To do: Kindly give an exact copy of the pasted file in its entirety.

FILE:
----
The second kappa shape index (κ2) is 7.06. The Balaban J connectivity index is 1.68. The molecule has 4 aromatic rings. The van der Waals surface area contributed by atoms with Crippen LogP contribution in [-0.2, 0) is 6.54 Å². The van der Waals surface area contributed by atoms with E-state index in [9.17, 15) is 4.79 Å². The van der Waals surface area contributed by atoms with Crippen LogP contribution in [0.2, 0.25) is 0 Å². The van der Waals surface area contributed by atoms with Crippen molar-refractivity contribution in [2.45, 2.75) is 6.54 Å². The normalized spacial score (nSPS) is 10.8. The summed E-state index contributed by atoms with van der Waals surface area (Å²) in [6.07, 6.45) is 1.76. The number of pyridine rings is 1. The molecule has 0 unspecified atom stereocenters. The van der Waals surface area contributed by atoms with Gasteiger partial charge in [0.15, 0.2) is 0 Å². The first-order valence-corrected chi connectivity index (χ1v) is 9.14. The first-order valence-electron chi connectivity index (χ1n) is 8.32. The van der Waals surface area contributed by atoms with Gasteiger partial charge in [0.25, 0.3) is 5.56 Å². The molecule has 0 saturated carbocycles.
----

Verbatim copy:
The second kappa shape index (κ2) is 7.06. The Balaban J connectivity index is 1.68. The molecule has 4 aromatic rings. The van der Waals surface area contributed by atoms with Crippen LogP contribution in [-0.2, 0) is 6.54 Å². The van der Waals surface area contributed by atoms with E-state index in [9.17, 15) is 4.79 Å². The van der Waals surface area contributed by atoms with Crippen LogP contribution in [0.2, 0.25) is 0 Å². The van der Waals surface area contributed by atoms with Crippen molar-refractivity contribution in [2.45, 2.75) is 6.54 Å². The normalized spacial score (nSPS) is 10.8. The summed E-state index contributed by atoms with van der Waals surface area (Å²) in [6.07, 6.45) is 1.76. The number of pyridine rings is 1. The molecule has 0 unspecified atom stereocenters. The van der Waals surface area contributed by atoms with Gasteiger partial charge in [0.15, 0.2) is 0 Å². The first-order valence-corrected chi connectivity index (χ1v) is 9.14. The first-order valence-electron chi connectivity index (χ1n) is 8.32. The van der Waals surface area contributed by atoms with Gasteiger partial charge in [0.25, 0.3) is 5.56 Å². The molecule has 0 saturated carbocycles.